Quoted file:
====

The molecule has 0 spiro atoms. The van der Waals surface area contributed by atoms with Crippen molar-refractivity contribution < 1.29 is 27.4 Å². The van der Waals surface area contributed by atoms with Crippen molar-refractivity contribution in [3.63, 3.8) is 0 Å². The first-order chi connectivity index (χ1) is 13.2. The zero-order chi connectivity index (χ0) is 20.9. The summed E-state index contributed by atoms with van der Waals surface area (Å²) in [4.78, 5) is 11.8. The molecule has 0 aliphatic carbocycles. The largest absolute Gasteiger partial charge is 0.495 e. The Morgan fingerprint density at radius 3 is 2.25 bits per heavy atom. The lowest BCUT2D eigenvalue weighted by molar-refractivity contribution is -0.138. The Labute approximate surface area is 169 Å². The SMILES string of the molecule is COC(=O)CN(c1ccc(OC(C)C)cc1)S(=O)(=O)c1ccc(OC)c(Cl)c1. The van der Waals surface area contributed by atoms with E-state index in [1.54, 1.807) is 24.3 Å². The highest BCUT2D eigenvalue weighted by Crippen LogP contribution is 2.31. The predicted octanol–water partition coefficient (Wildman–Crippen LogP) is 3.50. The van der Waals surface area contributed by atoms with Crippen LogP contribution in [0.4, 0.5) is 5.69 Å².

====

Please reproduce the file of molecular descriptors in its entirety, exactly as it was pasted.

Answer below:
The molecule has 0 spiro atoms. The van der Waals surface area contributed by atoms with Crippen molar-refractivity contribution < 1.29 is 27.4 Å². The van der Waals surface area contributed by atoms with Crippen molar-refractivity contribution in [3.63, 3.8) is 0 Å². The first-order chi connectivity index (χ1) is 13.2. The zero-order chi connectivity index (χ0) is 20.9. The summed E-state index contributed by atoms with van der Waals surface area (Å²) in [4.78, 5) is 11.8. The molecule has 0 aliphatic carbocycles. The largest absolute Gasteiger partial charge is 0.495 e. The Morgan fingerprint density at radius 3 is 2.25 bits per heavy atom. The lowest BCUT2D eigenvalue weighted by molar-refractivity contribution is -0.138. The Labute approximate surface area is 169 Å². The SMILES string of the molecule is COC(=O)CN(c1ccc(OC(C)C)cc1)S(=O)(=O)c1ccc(OC)c(Cl)c1. The van der Waals surface area contributed by atoms with E-state index in [1.54, 1.807) is 24.3 Å². The highest BCUT2D eigenvalue weighted by Crippen LogP contribution is 2.31. The predicted octanol–water partition coefficient (Wildman–Crippen LogP) is 3.50. The van der Waals surface area contributed by atoms with Crippen LogP contribution in [0.4, 0.5) is 5.69 Å².